What are the concerns of first year students?

Understanding student concerns can help provide better experiences. This is done using a survey, during Orientation Week, of the concerns and expectations of students entering the University of The Witwatersrand, South Africa. Results of the initial survey have been fed back to the Dean of Students at Wits.

Over the years, the SUPER team has undertaken research in the following areas. At the present time, there are no active research projects in these areas. However, if someone is interested, specific projects in these areas can easily be commenced. 

Interactive workshop tutorials

The Workshop Tutorials were the product of a nationally funded initiative across Australian universities. The project has produced Workshop Tutorial teaching and learning materials, which are freely available. Further research can focus on various facets including collaborative learning, how quantitative and qualitative understandings are developed, and the role of tutors in facilitating learning. 

Sharma, M. D. Mendez, A. and O'Byrne, J. (2005) The Relationship Between Attendance in Student-Centred Physics Tutorials and Performance in University Examinations, International Journal of Science Education, 27, (11) 1375-1389.

Electronic classroom communication systems (clickers)

We have investigated the use of clickers in large first-year lecture classes. Students use the keypads to answer two-step multiple choice problems which have been generated using students' answers from past exams. Over time, the clickers are being used in diverse ways. Further research can focus on a range of issues from how clickers can be used to scaffold the learning of different types of ‘knowledge’, to maintaining student interest.

Sharma, M. D., Khachan, J., Chan, B. and O'Byrne, J. (2005) An investigation of the effectiveness of electronic classroom communication systems in large lecture classes, Australasian Journal of Educational Technology, 21, 137-154.

Transferability of mathematical skills

A particular idea or technique in mathematics – for example, the processes of exponential growth and decay – may appear in very disparate fields of science. The language, symbols and tradition of these techniques often differ across the different disciplines; students may not even recognise that they are learning the same skills over again. Further research can examine whether students transfer these common mathematics skills between disciplines and the associated cognitive and environmental factors.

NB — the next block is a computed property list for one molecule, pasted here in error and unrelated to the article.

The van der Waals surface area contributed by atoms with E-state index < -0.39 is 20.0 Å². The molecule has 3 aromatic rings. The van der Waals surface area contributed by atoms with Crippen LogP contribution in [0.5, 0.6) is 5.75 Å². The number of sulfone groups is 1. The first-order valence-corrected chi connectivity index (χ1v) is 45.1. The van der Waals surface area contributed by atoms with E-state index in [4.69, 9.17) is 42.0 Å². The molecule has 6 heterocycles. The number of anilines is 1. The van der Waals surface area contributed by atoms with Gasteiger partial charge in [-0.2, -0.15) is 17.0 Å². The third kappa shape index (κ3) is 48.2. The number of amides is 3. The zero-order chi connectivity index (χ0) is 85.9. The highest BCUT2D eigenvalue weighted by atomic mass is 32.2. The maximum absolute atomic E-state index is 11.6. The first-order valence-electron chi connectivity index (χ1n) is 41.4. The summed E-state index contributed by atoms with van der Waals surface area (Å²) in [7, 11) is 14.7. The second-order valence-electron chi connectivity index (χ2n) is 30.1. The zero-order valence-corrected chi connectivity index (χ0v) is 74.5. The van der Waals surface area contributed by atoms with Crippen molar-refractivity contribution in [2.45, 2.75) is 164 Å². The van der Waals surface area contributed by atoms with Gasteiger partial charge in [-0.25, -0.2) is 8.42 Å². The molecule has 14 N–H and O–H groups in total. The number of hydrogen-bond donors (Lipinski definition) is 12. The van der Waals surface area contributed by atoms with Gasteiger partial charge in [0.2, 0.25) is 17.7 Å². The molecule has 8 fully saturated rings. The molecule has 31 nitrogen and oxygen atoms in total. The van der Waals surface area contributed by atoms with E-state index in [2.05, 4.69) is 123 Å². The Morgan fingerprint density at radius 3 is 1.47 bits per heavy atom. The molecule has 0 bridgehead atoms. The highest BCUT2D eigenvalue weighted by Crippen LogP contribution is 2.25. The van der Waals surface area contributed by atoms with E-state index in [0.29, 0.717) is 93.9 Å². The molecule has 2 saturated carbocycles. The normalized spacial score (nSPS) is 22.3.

Roberts, A. L., Sharma, M. D., Britton, S. and New, P. B. (2007) An index to measure the ability of first year science students to transfer mathematics, International Journal of Mathematical Education in Science & Technology, 38(4), 429-448

Effects of changes in the high school syllabus on undergraduate students' learning experiences

Changes in the NSW high school syllabuses may have a dramatic impact on the ways in which students view and approach their learning. We examined changes in learning styles and attitudes of students entering university physics courses that may have been associated with these different methods of presenting physics at high school. 

Sharma, M. D., Stewart C. and Prosser, M. (2004) On the use of phenomenography in the analysis of qualitative data, 2003 Physics Education Research Conference, American Institute of Physics Conference Proceedings, Madison, Wisconsin, 720, 41-44, ISBN 0-7354-0200-0.

Stewart, C., Sharma M. D. and Prosser, M. (2002) Just how different are they? Learning physics in the wake of the NSW HSC syllabus changeover, Proceedings of the 15th Australian Institute of Physics Congress, Sydney, 223-225, ISBN 0-9598064-4-X

Thermal physics resources

From 1995 to 1998 we conducted an extensive project on ways in which thermal physics is learned and taught. 

Gray, A. (1998) Honours Thesis - Developing a Prototype Thermal Concept Inventory (School of Physics, University of Sydney)
Henderson, E. M. (1994) Honours Thesis - Conceptual Development in Thermal Physics (School of Physics, University of Sydney)

Computational physics

Computational physics is a key tool for physics research. If used appropriately, computational physics in the undergraduate curriculum allows students to visualize and understand abstract phenomena in diverse domains such as physical optics and quantum mechanics. 

Johnston, I. D. (1996) Photon States Made Easy: A Computational Approach to Quantum Radiation Theory, American Journal of Physics, 64(3), 245–255.
Johnston, I. D. and McPhedran, R. C. (1993) Computational Physics in the Undergraduate Curriculum, The Australian & New Zealand Physicist, 30(4), 67–73, Reprinted in: Assoc. of Asia Pacific Phys. Soc. Bull., 30(2), 28–33.